All 150 passengers and crew have now been rescued from the cruise liner Explorer, after it hit ice off Antarctica in the early hours this morning.

The ship is still listing close to King George Island in the Antarctic Ocean, near the South Shetland Islands.

Falmouth Coastguards have been helping their American colleagues to co-ordinate the rescue.

Most of the rescue were taken off in lifeboats before being transferred to another ship.

Falmouth coastguards said it was informed at 5.24am this morning of the incident involving the 2,400-tonne vessel.

The captain and five other crew members had remained on board the vessel and other ships in the area were diverted to help.

Forecasters say it is now late spring in the area and temperature would be around minus 5C today in the air, but just 1C in the sea.

The vessel is owned by Toronto-based company Gap Adventures.

Holidaymakers on the MV Explorer pay £4,500 per person for a trip that involves flights to and from Buenos Aires and then connecting flights to the port of Ushuaia on the tip of Argentina.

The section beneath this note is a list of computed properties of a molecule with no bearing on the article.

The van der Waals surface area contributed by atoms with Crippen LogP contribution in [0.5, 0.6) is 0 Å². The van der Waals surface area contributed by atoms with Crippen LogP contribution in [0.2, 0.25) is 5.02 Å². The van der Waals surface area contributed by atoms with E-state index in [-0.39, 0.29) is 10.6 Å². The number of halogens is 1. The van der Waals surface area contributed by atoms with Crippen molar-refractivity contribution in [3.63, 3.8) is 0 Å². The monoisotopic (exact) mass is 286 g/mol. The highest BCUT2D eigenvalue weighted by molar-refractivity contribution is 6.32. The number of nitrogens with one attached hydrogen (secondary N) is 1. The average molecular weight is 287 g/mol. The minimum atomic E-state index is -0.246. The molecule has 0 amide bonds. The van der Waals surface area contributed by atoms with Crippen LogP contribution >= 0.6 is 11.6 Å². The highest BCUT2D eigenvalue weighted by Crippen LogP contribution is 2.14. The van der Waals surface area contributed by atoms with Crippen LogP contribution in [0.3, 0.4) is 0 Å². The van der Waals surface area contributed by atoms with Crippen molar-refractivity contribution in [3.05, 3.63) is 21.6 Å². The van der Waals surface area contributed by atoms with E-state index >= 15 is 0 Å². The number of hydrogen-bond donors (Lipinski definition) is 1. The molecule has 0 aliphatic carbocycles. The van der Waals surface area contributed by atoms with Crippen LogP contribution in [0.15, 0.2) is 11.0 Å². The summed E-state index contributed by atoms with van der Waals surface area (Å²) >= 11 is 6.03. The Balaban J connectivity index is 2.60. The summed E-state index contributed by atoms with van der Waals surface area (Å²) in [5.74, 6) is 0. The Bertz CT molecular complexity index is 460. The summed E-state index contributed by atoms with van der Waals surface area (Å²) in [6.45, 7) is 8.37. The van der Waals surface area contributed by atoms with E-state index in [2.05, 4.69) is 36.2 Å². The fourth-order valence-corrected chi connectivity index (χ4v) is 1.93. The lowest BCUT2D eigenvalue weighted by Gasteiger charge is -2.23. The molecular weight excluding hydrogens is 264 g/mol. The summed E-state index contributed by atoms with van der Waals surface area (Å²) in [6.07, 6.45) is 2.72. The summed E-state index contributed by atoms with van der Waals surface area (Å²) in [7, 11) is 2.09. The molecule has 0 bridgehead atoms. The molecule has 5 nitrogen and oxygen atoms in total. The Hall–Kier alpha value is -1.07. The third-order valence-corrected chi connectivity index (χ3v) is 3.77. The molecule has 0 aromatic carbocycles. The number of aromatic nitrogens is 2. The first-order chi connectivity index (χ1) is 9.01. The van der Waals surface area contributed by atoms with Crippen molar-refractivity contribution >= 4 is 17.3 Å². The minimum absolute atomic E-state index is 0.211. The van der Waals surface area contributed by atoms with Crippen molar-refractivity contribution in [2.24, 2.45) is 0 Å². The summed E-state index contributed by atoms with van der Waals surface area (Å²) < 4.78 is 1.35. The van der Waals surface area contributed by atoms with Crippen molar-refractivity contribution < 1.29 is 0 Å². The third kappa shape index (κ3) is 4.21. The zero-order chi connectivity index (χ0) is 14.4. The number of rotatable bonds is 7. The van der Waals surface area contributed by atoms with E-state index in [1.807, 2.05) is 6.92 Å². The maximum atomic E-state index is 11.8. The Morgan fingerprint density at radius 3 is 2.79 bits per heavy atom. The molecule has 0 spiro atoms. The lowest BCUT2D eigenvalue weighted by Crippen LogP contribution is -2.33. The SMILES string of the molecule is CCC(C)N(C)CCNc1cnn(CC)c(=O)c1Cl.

From there, the MV Explorer sails to the Antarctic Peninsula.

One of the British tour companies that offers holidays on the MV Explorer is Noble Caledonia, based in Belgravia, London although none of their customers are said to be on board.

Noble Caledonia says the ship is "one of the best known expedition cruise ships in the world" with a history dating back to the early 1970s when, under the wing of Lindblad Travel, she was the first custom-built expedition ship.

Ownership has changed over the years but all her owners have maintained her to a high standard.

The firm says MV Explorer is a small ship with a big heart that has sailed to every corner of the world.

Its website adds: "Her discovery cruise pedigree is formidable, over the years she has operated many cruises for us with great success.

"She is small enough to allow us to visit small inlets and bays, yet large enough to ensure a comfortable and secure voyage.

"We have the added advantage of the use of the ship's Zodiac craft which will be used almost daily on these itineraries and are ideal for landings in isolated spots."

It adds: " Life on board is decidedly informal (no black tie events), there will be no organized entertainment or usual cruise type jollifications, just talks from our knowledgeable guest speakers and expedition staff and a camaraderie that can only be generated aboard a small ship."

Have you sailed on the vessel? Comment below with your thoughts.